Supreme Court of Uganda

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The Supreme Court of Uganda is the highest judicial organ in Uganda. It derives its powers from Article 130 of the 1995 Constitution. It is majorly an appellate court with original jurisdiction in only one case; thee Presidential election petition.[1]


The Supreme Court Building is located at 10 Upper Kololo, at the corner with Mabua Road, on Kololo Hill. This is in the Central Division of Kampala, Uganda's capital and largest city.[1] The coordinates of the Supreme Court Building are: 0°19'45.0"N, 32°35'23.0"E (Latitude:0.329165; Longitude:32.589725).[2]


The Supreme Court is headed by the chief justice assisted by ten supreme court justices. However, the quorum varies depending on the type of case under consideration. When hearing a Constitutional Appeal Case, quorum is constituted when seven justices are present. In either a criminal appeal or civil appeal, only five justices are required to constitute quorum.[1]

In the absence of the Chief Justice, the most senior member of the Court presides over the sitting of the Supreme Court. The court sits eight sessions a year with a break of two weeks between sessions to do research and write judgments. It has powers to uphold decisions from the lower courts, reverse them, substitute judgments or to order for a new trial.[1]


As of 31 December 2015, the following justices constitute the Uganda Supreme Court:[3]

(1) Bart Magunda Katureebe, the Chief Justice, (2) Jotham Tumwesigye, (3) Esther Mayambala Kisaakye, (4) Stella Arach-Amoko, (5) Augustine Nshimye, (6) Faith Mwondha, (7) Rubby Aweri Opio, (8) Eldad Mwangusya, (9) Lillian Tibatemwa Ekirikubinza.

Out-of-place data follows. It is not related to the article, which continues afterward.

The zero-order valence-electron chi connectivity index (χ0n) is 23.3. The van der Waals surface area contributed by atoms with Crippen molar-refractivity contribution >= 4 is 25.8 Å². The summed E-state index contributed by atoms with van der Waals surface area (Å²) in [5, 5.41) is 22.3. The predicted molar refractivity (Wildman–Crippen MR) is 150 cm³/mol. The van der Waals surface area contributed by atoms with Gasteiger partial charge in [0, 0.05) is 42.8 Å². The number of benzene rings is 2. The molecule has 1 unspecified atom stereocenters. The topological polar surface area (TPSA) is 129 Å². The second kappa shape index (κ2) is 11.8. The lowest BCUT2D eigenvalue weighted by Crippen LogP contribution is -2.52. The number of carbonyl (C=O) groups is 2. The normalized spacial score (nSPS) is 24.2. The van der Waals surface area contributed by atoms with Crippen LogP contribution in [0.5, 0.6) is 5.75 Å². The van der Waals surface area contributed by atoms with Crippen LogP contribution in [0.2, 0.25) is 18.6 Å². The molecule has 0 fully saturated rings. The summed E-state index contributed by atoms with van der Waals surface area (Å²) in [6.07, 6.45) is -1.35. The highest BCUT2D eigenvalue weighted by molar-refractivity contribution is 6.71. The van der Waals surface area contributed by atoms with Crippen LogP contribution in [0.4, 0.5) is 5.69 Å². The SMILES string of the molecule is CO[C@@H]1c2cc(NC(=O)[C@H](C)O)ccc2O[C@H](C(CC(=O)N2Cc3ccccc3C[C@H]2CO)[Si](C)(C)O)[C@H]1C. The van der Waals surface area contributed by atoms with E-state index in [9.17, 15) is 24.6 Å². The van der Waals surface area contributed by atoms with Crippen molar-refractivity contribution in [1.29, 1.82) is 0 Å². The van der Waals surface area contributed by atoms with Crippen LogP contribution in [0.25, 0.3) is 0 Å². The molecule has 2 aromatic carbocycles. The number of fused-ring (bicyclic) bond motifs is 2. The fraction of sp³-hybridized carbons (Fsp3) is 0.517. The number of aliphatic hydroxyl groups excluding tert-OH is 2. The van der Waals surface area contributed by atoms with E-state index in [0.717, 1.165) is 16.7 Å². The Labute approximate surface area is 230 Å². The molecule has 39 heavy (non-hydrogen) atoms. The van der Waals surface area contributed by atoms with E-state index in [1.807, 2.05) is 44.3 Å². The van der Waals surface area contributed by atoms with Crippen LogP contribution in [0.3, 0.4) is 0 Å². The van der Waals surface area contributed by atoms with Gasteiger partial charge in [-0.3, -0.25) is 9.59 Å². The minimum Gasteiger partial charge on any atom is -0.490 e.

Cases heard[edit]

Among the controversial cases heard by the Supreme court in 2008, is the validity of the death penalty. The case was heard on appeal from the constitutional court. The main appellant was Susan Kigula who has since lost her appeal against her own death sentence for murdering her husband.[4] Other cases include four of the last five presidential election petitions in which the court ruled 3:2 in 2001, 4:3 in 2006, 5:4 in 2011 and 9:0 in 2016, in favor of president Yoweri Museveni's re-election.[5]

List of chief justices[edit]

Republic of Uganda[edit]

Uganda Protectorate[edit]

See also[edit]


  1. ^ a b c d Uganda Judiciary (19 October 2016). "The Supreme Court of Uganda". Kampala: The Judiciary of Uganda. Retrieved 19 October 2016. 
  2. ^ Google (19 October 2016). "Location of the Supreme Court of Uganda Building" (Map). Google Maps. Google. Retrieved 19 October 2016. 
  3. ^ Uganda Judiciary (15 December 2015). "The Honourable Justices Of The Supreme Court Of Uganda". Kampala: The Judiciary of Uganda. Retrieved 19 October 2015. 
  4. ^ ULII (2004). "Susan Kigula Sseremba & Anor vs Uganda (Criminal Appeal Number 1 of 2004)". Kampala: Uganda Legal Information Institute (ULII). Retrieved 19 October 2016. 
  5. ^ Observer Media Limited (1 April 2016). "Judges: Why we rejected Amama petition 9 - 0". The Observer (Uganda). Kampala. Retrieved 19 October 2016. 
  6. ^ a b c d e f g h i j k Wesaka, Anthony (22 March 2013). "Chief Justice Odoki retires". Daily Monitor. Kampala. Retrieved 19 October 2016. 
  7. ^ a b Straits Times Reporter (6 September 1937). "Sir Roger Hall New F.M.S. Chief Justice". The Straits Times. p. 12. Retrieved 19 October 2016. 

External links[edit]